Static pressure is derived from the difference between the air flow during a measured obstruction, and unobstructed air flow. It takes all three numbers to figure Static pressure.
Estimating isn't very scientific or accurate, but perfection is often not worth the effort.
Using touch to feel flow though the cooler, and seeing good cooling performance, is good enough for most of us.
That being said, "4 times the static pressure" is a very bold clame to make with no solid ground to stand on.
For credibility. If it is so easy, what is the problem with just showing us this basic math proving that fan has 4 times the static pressure.
If you have accurate flow measurements, a known measured flow obstruction, and the math is sound, it is not an estimate, you're dead on.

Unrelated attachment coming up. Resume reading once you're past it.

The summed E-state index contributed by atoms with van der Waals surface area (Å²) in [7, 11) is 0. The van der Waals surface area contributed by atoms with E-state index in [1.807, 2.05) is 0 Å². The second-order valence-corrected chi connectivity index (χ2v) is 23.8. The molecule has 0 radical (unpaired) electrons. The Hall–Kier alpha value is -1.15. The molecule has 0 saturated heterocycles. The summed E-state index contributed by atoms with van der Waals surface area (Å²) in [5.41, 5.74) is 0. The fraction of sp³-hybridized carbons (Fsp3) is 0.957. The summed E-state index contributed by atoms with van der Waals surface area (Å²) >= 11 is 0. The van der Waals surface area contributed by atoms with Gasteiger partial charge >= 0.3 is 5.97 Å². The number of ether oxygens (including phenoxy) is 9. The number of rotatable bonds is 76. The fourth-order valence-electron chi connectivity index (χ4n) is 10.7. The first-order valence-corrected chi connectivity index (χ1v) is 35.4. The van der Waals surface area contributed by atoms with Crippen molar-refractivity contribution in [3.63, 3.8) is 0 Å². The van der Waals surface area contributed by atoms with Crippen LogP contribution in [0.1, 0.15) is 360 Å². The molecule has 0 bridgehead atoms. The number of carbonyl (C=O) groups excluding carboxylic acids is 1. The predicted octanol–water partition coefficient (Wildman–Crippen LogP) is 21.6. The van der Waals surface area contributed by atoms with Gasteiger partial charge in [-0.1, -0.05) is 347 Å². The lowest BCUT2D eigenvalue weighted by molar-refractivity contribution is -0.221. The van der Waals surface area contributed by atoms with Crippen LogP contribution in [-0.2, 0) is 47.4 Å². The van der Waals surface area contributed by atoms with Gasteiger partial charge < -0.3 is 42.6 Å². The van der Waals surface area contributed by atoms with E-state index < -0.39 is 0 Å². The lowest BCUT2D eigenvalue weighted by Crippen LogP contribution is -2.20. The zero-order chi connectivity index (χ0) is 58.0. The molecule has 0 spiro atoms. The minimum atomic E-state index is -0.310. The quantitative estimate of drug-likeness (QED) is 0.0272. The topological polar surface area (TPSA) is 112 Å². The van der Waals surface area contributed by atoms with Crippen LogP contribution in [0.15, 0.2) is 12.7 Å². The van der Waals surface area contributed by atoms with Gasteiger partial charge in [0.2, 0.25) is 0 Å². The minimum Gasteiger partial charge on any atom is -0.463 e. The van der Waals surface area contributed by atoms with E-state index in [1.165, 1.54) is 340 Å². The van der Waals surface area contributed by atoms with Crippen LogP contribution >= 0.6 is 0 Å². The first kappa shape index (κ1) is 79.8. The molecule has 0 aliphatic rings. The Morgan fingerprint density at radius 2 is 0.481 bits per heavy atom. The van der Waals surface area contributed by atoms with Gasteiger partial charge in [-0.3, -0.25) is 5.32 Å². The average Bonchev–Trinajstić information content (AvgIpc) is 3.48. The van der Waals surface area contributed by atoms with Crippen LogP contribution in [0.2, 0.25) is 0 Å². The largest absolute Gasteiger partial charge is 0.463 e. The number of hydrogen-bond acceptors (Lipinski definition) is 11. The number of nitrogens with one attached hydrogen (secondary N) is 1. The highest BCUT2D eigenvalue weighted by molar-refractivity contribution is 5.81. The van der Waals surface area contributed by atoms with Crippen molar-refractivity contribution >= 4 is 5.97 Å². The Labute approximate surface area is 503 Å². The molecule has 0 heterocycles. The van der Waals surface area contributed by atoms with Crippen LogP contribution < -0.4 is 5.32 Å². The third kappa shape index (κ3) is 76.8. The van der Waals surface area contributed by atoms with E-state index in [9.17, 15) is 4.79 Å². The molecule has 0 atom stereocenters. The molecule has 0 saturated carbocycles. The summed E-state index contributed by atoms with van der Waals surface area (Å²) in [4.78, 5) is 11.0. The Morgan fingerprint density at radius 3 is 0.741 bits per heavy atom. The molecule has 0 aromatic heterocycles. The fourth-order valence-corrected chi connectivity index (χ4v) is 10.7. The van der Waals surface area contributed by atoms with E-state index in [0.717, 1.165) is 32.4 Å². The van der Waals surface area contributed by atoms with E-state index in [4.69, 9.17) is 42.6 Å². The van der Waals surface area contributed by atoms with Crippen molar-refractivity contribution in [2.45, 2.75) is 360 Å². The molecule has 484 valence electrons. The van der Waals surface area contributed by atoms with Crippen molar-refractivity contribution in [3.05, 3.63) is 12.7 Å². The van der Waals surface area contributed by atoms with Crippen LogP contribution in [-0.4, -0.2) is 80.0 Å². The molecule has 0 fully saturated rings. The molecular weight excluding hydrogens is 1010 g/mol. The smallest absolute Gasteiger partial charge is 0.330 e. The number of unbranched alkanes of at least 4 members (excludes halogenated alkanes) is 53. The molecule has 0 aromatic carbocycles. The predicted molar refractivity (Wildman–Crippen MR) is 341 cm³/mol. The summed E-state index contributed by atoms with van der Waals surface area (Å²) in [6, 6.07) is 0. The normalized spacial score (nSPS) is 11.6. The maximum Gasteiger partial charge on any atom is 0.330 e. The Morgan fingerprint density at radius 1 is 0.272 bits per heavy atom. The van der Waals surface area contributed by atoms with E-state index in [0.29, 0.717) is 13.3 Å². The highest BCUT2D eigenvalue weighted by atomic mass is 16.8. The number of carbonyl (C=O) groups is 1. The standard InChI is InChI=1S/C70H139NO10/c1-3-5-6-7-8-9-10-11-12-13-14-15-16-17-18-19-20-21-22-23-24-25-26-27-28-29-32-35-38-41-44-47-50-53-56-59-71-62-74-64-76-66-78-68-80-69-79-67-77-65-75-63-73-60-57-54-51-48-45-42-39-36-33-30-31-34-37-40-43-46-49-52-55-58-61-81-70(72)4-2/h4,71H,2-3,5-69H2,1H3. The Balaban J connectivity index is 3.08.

Each type of bearing has its good points and bad points.
For a fan facing upward, avoid sleeve bearings. Sleeve bearings wear a lot faster when mounted in any orientation other than vertical.
Ball Bearings are very free flowing, efficient, quiet (if maintained well), endure hot temps better, and are the preferred bearing for high performance and high out-putt fans.
Rifle bearings are sleeves that have a spiral groove in the contact surface that pumps lubricating fluid from a reservoir. Fluid Dynamic Bearings, and Hydro Dynamic Bearings are similar, and all share a high degree of the ball bearings good points, including life span.
A Magnetic bearing fan's shaft floats in a magnetic field. This seems like it would be the perfect bearing, but this fan's Achilles Hill is the low CFM out-putt that its design limitations confine it to.
Edited by Luke Cool - 10/18/14 at 8:54pm